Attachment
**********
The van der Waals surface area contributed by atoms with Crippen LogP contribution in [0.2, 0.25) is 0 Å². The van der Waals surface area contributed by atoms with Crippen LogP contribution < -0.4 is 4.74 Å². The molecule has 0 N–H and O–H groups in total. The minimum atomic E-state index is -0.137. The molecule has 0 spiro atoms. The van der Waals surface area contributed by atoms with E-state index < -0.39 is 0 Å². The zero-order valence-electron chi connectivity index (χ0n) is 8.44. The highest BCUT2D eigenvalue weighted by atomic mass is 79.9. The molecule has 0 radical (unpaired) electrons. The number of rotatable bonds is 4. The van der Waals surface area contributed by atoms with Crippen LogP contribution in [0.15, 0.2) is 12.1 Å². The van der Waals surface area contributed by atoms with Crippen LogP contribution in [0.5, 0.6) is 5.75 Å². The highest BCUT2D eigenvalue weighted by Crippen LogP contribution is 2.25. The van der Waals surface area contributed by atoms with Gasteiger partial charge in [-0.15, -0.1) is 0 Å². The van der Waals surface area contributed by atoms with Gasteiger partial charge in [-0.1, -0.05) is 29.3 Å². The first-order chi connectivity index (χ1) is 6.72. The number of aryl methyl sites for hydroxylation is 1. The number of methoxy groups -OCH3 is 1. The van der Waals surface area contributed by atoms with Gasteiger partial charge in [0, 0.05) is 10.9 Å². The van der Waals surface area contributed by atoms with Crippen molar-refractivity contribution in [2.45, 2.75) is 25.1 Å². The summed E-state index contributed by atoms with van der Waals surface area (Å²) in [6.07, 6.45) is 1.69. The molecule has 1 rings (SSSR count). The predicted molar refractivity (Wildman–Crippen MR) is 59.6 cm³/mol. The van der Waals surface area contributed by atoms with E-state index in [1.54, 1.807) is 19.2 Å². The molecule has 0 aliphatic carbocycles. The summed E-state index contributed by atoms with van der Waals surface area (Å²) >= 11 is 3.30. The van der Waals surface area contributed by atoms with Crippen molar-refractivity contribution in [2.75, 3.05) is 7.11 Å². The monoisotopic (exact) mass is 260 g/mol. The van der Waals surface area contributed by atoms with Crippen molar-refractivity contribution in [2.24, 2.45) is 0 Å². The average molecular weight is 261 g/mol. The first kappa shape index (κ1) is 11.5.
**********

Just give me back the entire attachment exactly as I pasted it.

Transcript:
The van der Waals surface area contributed by atoms with Crippen LogP contribution in [0.2, 0.25) is 0 Å². The van der Waals surface area contributed by atoms with Crippen LogP contribution < -0.4 is 4.74 Å². The molecule has 0 N–H and O–H groups in total. The minimum atomic E-state index is -0.137. The molecule has 0 spiro atoms. The van der Waals surface area contributed by atoms with E-state index < -0.39 is 0 Å². The zero-order valence-electron chi connectivity index (χ0n) is 8.44. The highest BCUT2D eigenvalue weighted by atomic mass is 79.9. The molecule has 0 radical (unpaired) electrons. The number of rotatable bonds is 4. The van der Waals surface area contributed by atoms with Crippen LogP contribution in [0.15, 0.2) is 12.1 Å². The van der Waals surface area contributed by atoms with Crippen LogP contribution in [0.5, 0.6) is 5.75 Å². The highest BCUT2D eigenvalue weighted by Crippen LogP contribution is 2.25. The van der Waals surface area contributed by atoms with Gasteiger partial charge in [-0.15, -0.1) is 0 Å². The van der Waals surface area contributed by atoms with Gasteiger partial charge in [-0.1, -0.05) is 29.3 Å². The first-order chi connectivity index (χ1) is 6.72. The number of aryl methyl sites for hydroxylation is 1. The number of methoxy groups -OCH3 is 1. The van der Waals surface area contributed by atoms with Gasteiger partial charge in [0, 0.05) is 10.9 Å². The van der Waals surface area contributed by atoms with Crippen molar-refractivity contribution in [2.45, 2.75) is 25.1 Å². The summed E-state index contributed by atoms with van der Waals surface area (Å²) in [6.07, 6.45) is 1.69. The molecule has 1 rings (SSSR count). The predicted molar refractivity (Wildman–Crippen MR) is 59.6 cm³/mol. The van der Waals surface area contributed by atoms with E-state index in [1.54, 1.807) is 19.2 Å². The molecule has 0 aliphatic carbocycles. The summed E-state index contributed by atoms with van der Waals surface area (Å²) >= 11 is 3.30. The van der Waals surface area contributed by atoms with Crippen molar-refractivity contribution in [2.75, 3.05) is 7.11 Å². The monoisotopic (exact) mass is 260 g/mol. The van der Waals surface area contributed by atoms with Crippen molar-refractivity contribution in [2.24, 2.45) is 0 Å². The average molecular weight is 261 g/mol. The first kappa shape index (κ1) is 11.5.